Ann Liv Young poops on command in Cinderella

The performance artist busts up the well-known fairy tale in her new show.

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Why Cinderella?

I think I have wanted to cast Cinderella for a long time, meaning me not be in it but to have a bunch of other people and hold a real audition for all the characters. But I didn't get a grant or anything to make this show, so I can't really afford to have seven people. I think it's an interesting story, and similar to [2006's] Snow White, in that there are so many different versions of it. For some reason when I do fairy tales they tour a lot. That's good. With Bagwell [2008's The Bagwell in me], we did it in a few places but a lot of people were like, "Our audience won't connect to that." But it's a show for everyone. It's not just about George Washington—it's about people in general. Whatever. People are a little slow on the uptake. Snow White was booked a lot. Those stories—everyone can relate to them, and I guess the fact that they know they're going to be kind of dark is maybe something that people like? The contrast?

Are you the only performer in it?
I play Sherry and Sherry plays Cinderella and then Michael [Guerrero] plays Sherry's stunt double. So he plays Sherry too. He's basically dressed as Sherry, and he holds the camera and helps out with different things. In Sweden, he ran some of the light cues. But for the show here, he will mostly be Sherry Junior.

Are you incorporating a lot of popular music again?
I am. I'm playing with Styx. We use Aerosmith. We use a lot of older rock & roll music. I don't use that much recent pop music. I use a song that I made of a Britney Spears cover and some early '90s—I don't know what you would call it. Smooth rock? [Laughs]

Are you envisioning Cinderella like Snow White? Where you make something with a strong structure and have it deconstruct over time?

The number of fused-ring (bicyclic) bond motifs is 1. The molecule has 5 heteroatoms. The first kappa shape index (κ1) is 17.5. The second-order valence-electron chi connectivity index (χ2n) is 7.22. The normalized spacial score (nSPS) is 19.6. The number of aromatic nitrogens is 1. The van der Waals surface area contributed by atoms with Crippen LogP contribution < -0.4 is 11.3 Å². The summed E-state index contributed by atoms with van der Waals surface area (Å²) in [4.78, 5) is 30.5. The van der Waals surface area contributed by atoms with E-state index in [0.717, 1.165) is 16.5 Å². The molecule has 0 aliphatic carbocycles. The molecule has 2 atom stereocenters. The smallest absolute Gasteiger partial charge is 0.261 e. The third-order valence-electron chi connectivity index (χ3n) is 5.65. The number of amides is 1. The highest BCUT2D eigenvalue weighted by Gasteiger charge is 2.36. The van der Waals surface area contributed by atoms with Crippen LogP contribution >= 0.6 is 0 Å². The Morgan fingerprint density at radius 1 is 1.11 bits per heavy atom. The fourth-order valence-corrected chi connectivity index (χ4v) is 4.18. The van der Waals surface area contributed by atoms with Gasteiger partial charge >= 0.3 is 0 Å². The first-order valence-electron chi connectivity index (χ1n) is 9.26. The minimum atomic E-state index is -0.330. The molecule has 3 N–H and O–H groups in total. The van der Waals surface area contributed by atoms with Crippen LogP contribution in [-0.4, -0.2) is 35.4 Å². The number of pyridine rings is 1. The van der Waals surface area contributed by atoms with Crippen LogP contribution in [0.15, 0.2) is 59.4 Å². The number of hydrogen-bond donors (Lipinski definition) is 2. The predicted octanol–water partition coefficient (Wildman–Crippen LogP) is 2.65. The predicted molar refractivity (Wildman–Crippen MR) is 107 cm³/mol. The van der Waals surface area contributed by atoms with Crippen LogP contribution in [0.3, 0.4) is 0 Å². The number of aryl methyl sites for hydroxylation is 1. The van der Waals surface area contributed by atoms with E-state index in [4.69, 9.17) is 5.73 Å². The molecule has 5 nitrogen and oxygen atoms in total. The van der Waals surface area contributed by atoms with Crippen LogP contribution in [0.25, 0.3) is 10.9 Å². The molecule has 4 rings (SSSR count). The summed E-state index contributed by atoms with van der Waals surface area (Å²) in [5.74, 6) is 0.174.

No. Actually, I'm making this pretty differently because I'm trying to get back in shape [Laughs]. Snow White became deconstructed because I had a baby, and I just couldn't do the stuff that I, at one point, could do. This time it's really structured. I have a script; I have monologues. Everything is timed. It is similar to when Snow White was originally made, but it's a lot quieter; it's a lot simpler, and it's very still and I don't really know if it's going to be deconstructed. I think if anything it will be become more constructed. Right now, it's very cohesive. I love the Sherry stuff, and the Sherry stuff is really made so that I can do it anywhere. And it's made for a mother who's an artist who lives in New York and doesn't really get grant support. That's its purpose. I also want to keep exploring and doing different things that I'm not used to doing. That's what I'm trying to do with this.

Does your daughter have a Cinderella fixation?
I did a really stupid thing. I started watching Cinderella for the work and then she, of course, was like, "Wow, what is this?" It was my own fault. She loves it and she actually will tell you that her name is Cinderella if you ask her. It's a problem. But I think [daughter] Lovey sees so many different types of women and is around so many different types of people—I certainly do not buy any of that Disney princess stuff. She looks at pictures of me dressed as Cinderella and she understands that I'm pretending to be Cinderella. Her relationship to it is a little more complicated than "I want to be a princess." She does sometimes say that she's a Mexican princess. I have no idea where that's from. [Laughs] She understands that I'm watching it for research purposes. She'll even say, "You're doing your research." But she's little; I don't know if she really understands that. I'm going to try hard to help enable her to understand that she doesn't have to strive to be this flawless version of a female that doesn't exist.

And who only aspires to marriage, really.